Closing Costs

FHA will allow the lender and other third parties to charge certain fees. These fees will need to be paid by the buyer at the time of the loan closing. The following are allowed fees:

  • Origination fee charged by the lender
  • Appraisal fee to determine the home’s value
  • A maximum of $200 for inspection of the home by an independent inspector
  • Fees charged by an attorney to close the loan
  • Survey of the property
  • Cost to examine title to the home and provide title insurance policy
  • The true cost of the credit report
  • Preparation of the loan documents by an independent third party
  • Recording fees as well as necessary taxes and stamps to record the deed

There is some good news about the closing costs. If the seller agrees, the seller can pay a maximum of 6% of the asking price towards the closing costs. Often this 6% is enough to cover the majority of the costs.

Wide Range of FHA Loans

While most of this article has been devoted to loans used to purchase a home, that is not the only type of mortgage offered by FHA.

People who currently have an FHA loan can apply for a streamlined refinance. This allows borrowers to get a lower interest rate without going through the full loan approval process.

Senior citizens who have substantial amounts of equity in their homes can apply for a reverse mortgage. This money can be used to pay medical bills, other debts, or in any other way that the homeowner sees fit.

For people who have equity in their home and need to liquidate it, FHA offers a cash-out refinance loan. This loan will allow borrowers to get cashback and use the funds at their discretion.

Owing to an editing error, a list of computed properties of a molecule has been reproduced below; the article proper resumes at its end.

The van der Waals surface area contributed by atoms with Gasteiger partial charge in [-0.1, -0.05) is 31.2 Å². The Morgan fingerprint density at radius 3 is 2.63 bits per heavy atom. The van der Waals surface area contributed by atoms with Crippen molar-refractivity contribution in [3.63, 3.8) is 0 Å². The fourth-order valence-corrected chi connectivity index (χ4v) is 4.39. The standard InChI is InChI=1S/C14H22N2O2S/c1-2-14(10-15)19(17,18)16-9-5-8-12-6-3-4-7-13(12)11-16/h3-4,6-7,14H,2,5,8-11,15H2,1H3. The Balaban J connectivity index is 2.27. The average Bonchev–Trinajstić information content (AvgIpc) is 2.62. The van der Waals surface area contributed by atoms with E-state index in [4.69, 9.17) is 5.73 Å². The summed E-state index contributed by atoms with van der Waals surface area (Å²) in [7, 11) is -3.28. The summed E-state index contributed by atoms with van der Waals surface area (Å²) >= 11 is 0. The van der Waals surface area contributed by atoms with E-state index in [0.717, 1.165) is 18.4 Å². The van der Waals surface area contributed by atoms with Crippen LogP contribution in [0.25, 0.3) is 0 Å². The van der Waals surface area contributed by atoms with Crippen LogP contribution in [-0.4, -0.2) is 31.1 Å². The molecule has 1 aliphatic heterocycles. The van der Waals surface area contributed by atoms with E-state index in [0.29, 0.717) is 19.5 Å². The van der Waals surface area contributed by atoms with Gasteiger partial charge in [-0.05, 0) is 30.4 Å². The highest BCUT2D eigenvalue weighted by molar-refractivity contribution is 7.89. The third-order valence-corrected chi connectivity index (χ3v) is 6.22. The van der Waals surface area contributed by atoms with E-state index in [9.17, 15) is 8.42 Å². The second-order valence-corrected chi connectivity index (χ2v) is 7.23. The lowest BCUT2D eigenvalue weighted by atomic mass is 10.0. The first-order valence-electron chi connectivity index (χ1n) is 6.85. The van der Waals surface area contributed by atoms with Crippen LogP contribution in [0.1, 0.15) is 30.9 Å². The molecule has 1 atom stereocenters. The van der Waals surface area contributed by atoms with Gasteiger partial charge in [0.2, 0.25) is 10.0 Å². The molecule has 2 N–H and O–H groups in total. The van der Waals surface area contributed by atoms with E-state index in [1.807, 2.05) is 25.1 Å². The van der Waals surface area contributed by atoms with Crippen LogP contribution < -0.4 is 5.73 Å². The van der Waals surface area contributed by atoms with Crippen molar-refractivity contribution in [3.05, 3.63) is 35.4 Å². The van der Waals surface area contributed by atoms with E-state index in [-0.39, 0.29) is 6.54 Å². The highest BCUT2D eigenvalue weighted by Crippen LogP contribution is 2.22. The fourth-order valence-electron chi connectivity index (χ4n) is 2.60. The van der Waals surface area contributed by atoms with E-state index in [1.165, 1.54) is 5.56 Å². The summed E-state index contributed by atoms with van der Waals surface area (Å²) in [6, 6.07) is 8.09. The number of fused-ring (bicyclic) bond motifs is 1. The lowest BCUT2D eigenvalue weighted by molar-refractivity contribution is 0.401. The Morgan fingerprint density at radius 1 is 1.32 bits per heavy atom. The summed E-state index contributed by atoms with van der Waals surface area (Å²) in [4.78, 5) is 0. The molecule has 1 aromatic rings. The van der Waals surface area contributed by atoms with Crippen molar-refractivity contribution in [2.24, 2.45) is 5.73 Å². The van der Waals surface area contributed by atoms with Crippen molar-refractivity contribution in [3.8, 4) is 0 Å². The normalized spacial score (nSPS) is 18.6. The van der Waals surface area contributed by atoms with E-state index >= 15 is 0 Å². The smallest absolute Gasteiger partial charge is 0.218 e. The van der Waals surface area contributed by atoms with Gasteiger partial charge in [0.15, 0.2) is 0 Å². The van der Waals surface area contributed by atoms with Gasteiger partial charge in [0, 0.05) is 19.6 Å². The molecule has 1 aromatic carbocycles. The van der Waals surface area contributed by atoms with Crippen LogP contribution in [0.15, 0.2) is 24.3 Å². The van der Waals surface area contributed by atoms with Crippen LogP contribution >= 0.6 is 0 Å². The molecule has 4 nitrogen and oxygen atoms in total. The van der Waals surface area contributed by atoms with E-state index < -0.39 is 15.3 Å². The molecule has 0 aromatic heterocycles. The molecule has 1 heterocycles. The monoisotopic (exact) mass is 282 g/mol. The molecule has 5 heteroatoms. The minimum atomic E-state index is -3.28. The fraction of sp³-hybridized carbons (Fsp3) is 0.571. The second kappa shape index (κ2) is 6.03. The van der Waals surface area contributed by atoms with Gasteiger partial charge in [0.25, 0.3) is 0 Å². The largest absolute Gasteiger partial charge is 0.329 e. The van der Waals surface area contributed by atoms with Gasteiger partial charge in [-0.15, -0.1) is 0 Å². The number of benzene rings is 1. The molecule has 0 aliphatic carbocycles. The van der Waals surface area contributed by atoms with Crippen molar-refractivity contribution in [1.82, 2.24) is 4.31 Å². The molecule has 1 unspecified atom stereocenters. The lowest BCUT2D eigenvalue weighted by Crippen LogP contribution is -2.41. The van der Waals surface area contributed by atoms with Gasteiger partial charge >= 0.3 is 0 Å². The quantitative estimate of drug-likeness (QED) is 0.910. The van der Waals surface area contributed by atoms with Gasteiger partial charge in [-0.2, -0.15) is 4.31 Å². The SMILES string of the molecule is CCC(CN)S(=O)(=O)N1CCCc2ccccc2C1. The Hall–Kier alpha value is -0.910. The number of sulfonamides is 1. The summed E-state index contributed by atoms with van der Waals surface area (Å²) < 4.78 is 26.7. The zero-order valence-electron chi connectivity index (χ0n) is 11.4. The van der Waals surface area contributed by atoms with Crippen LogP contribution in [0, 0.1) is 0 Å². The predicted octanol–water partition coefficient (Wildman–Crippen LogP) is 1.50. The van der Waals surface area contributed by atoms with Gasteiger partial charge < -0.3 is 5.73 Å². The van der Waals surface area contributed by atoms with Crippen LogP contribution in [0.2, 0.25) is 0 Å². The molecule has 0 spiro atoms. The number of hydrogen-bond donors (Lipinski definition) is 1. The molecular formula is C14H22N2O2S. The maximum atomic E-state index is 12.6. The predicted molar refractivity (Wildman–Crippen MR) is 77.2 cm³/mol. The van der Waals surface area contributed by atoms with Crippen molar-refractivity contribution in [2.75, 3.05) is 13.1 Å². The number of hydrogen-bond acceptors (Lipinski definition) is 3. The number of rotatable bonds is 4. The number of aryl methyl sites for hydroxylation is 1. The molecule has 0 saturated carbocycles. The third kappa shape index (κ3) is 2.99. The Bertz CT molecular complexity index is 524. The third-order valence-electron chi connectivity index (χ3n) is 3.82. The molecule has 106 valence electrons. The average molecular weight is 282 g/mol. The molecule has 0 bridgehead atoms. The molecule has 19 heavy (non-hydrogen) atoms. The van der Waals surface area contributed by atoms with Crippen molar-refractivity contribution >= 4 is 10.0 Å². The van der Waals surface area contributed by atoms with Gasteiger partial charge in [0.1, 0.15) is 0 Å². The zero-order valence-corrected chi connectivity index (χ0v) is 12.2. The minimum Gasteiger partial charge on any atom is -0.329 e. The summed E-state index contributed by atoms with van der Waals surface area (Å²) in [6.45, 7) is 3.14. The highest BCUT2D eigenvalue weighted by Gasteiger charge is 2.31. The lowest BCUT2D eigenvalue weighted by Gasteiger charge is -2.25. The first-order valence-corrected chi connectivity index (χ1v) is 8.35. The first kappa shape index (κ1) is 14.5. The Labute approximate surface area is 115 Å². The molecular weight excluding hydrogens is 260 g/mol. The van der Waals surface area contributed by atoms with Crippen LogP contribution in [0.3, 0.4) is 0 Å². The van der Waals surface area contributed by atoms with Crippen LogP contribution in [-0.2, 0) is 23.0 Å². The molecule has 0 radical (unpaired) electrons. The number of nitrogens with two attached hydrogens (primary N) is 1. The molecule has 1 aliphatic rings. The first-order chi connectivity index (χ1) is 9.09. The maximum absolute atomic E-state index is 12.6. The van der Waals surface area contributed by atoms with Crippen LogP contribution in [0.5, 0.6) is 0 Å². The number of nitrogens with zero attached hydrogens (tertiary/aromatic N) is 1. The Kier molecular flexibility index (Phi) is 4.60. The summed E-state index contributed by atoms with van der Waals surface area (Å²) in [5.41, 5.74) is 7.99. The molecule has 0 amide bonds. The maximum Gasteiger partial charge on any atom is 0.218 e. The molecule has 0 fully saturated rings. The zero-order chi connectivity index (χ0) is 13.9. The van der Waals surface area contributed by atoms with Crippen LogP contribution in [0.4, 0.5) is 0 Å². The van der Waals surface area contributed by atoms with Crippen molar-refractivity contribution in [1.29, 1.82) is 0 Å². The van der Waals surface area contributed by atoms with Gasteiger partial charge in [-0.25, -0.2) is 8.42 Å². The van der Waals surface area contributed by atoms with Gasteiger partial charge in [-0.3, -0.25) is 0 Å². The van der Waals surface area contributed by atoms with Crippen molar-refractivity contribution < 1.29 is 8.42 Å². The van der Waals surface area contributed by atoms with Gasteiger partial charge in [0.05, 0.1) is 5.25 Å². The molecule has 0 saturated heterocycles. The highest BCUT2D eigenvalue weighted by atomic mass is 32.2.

There is also the 203K program. This program allows people to either (a) refinance their home and get extra money to make repairs or improvements to the home or (b) a person can buy a home and get money above the asking price to make repairs or improvements. The 203K loan is a great way for people to avoid getting a construction loan and take advantage of the FHA approval process for buying a home and customizing it to their taste.

Summing Up FHA Loans

As you can see, there are extensive FHA guidelines overseeing its lending process. Being familiar with these rules will make you more informed and aid you with your home-buying or refinancing decision.

Additional Helpful Real Estate Resources:
What is the Difference Between FHA and Conventional Loans? by Karen Highland
5 Things Agents MUST Do Before Every Appraisal by Tom Horn
What is Homeowners Insurance and Why Do I Need It? by Anita Clark

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Filed under: FHA Loans

Luke Skar

Luke Skar is the web developer and content strategist for MadisonMortgageGuys.com. Currently working for NRL Mortgage which serves 47 states including Wisconsin, Illinois, Minnesota, and Florida. Guided by his 20-plus years of various mortgage marketing experience, Luke provides top-quality SEO services, effective social media management, and web development and maintenance. Luke’s career in the mortgage industry began back in 2001, as a loan processor. After becoming a loan officer for a number of years, Luke now runs madisonmortgageguys.com. To ensure that all the information he posts is fresh, accurate, and up-to-date, Luke relies on the knowledge which his years of dedication to keeping up with the constant change that the mortgage industry provides.